Social studies teacher Mary Kate Lonergan stands in her classroom in Cazenovia High School. Her position was listed as a possible cut in the district’s tentative 2012-13 budget, but has since been taken off “the chopping block” after numerous students and colleagues spoke in her favor during budget work sessions.
Photo by Pierce Smith.
continued Two former students, freshmen Nafisa Ibrahim and Kate Sullivan, publicly addressed board of education members during the April 2 budget work session. The two girls professed Lonergan has been an instrumental part of their education, motivating them to do well on a daily basis.
“Finding that [Lonergan might have been cut] gave me a huge reality check, it made me really grasp what a difference she has made in my life. Ms. Longeran has been the best teacher I have had so far,” Ibrahim said. “Her passion for teaching has really affected my learning, and I have had nothing but great experiences in her class. She gets the class very motivated and she truly makes me look forward to global studies.”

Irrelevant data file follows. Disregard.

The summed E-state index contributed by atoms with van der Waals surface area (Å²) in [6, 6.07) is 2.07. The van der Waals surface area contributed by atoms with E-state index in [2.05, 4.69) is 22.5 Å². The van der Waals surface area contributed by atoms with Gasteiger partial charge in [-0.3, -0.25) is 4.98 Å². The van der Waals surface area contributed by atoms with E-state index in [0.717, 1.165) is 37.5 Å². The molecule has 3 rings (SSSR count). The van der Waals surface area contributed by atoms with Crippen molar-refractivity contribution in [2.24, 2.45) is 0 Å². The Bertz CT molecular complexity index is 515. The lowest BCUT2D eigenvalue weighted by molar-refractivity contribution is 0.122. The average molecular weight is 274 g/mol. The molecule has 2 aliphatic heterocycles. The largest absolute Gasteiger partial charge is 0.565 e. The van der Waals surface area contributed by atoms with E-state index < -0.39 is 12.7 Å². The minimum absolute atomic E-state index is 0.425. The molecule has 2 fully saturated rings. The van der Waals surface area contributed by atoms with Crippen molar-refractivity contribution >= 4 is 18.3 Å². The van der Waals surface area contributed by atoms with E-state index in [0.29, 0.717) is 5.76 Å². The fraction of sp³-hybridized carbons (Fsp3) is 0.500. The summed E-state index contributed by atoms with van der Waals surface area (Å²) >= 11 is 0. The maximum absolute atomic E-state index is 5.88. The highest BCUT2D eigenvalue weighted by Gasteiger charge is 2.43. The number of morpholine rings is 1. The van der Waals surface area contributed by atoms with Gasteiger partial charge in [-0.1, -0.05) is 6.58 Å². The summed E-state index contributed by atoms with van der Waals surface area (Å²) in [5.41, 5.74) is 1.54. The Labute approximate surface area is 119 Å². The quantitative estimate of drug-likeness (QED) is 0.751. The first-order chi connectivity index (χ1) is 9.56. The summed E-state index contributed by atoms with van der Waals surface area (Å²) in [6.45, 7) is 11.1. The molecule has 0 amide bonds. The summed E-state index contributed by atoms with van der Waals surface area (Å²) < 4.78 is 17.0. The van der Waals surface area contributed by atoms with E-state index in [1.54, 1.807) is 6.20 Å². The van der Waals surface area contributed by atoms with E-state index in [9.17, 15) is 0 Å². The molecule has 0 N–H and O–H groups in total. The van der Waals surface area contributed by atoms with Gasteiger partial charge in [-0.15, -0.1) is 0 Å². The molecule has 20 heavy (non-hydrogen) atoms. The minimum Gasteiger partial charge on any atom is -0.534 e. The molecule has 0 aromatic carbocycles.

“She has always been one of those teachers who you have a special bond with. She has taught me not only social studies, but how to write a good essay. Watching her position being put on the line was something I could not simply sit back and watch,” Sullivan said. “I knew I had to take action … [She is] not only an amazing teacher with a ton of energy in the classroom, but a teacher I can trust and know that she can always help me. She goes out of her way to make time for me and my classmates, and going into [exams] I feel very confident thanks to her.”
While Lonergan’s dedication and enthusiasm is evident in the websites she made for each of her classes, students and fellow teachers say her work as an AIS instructor has been one of the most important duties she handles each day. Hoping to take a proactive approach toward pupils with wavering test scores, Lonergan meets with students one-on-one, and in small groups, to help them better understand difficult social studies concepts. Without her specialized assistance, the district would be unable to achieve such high passing percentages on state examinations.